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 (First and Sixth Corps), and in the battle of the 13th of December, commanded the left wing of the Army of the Potomac. In the following September, he commanded the expedition against Sabine Pass, Louisiana. In 1863-64, he commanded the troops occupying northern Louisiana. He was with Gen. Banks at Sabine. Cross Roads; in this battle Gen. Franklin was wounded, and had two horses shot under him. It was he who conducted the retreat to Alexandria, and directed Col. Bailey to make arrangements for the relief of Porter's fleet by the Red River dam. Through the summer of 1864, on account of his wound, he was absent on sick leave. During this period Gen. Grant urged the appointment of Gen. Franklin to the command of the middle military division. The general, who retired from the service in 1865, resides at Hartford, Conn.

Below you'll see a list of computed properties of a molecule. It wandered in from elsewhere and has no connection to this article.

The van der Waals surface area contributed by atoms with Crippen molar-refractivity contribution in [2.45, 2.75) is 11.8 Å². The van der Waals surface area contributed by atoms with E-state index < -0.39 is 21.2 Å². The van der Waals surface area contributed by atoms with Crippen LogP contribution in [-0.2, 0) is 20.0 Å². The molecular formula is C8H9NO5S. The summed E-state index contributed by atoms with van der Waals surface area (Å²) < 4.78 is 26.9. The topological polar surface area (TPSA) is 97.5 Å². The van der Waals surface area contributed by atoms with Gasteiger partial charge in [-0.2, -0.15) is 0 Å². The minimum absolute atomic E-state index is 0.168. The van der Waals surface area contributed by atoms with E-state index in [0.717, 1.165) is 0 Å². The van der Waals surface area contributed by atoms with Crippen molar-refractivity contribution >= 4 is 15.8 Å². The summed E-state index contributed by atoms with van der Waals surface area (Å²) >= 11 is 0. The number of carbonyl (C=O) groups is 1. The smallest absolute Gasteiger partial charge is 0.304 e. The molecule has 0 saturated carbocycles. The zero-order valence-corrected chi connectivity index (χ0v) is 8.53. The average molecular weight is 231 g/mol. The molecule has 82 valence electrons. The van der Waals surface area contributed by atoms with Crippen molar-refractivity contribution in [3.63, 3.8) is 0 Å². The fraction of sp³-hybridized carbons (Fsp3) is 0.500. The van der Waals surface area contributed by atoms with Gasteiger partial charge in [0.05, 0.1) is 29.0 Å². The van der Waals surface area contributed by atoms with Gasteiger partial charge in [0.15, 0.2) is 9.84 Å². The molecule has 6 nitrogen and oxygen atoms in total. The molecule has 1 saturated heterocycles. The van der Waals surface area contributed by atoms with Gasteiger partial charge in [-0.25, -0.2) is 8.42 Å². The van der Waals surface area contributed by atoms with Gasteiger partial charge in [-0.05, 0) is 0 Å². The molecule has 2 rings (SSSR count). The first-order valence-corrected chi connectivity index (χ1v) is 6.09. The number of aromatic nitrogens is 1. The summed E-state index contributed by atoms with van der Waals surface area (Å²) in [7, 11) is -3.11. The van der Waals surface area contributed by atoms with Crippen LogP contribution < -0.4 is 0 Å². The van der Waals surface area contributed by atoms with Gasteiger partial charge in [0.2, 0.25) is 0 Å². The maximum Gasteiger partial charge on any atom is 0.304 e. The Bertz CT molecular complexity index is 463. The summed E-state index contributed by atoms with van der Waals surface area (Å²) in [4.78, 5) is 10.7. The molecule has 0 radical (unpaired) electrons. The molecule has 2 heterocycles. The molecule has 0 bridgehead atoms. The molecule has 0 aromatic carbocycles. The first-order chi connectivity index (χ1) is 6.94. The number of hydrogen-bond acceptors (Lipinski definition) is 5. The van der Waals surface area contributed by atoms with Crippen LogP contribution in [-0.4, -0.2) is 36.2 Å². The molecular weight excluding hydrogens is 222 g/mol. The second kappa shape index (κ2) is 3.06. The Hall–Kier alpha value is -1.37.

West Point Military Academy in 1848. Graduating in 1852, he was appointed second lieutenant of artillery. Three years later he was commissioned first lieutenant, and served in the Florida campaign of that year, against the Seminoles. In October, 1856, he resigned from the army and entered upon the practice of law at Syracuse, N. Y. He was a member of the New York House of Representatives in 1859. Slocum was one of the first to tender his services to the general government at the outbreak of the Rebellion, and early in May, 1861, he was commissioned colonel of the Twenty-seventh New York Volunteers. This regiment he led in the battle of Bull Run, being severely wounded on the 21st of July. A few days later he was made brigadier general of volunteers, and during the winter of 1861, commanded the first brigade of Franklin's division. In May, 1862, upon the formation of the Sixth Corps, he succeeded to the command of the First Division. June 27, his division was sent at a critical moment to Porter's relief at Gaines' Mill, and rendered important service. At Fraser's Farm, June 30, the record made by his division is historic; at Malvern Hill, July 1, 1862, it held
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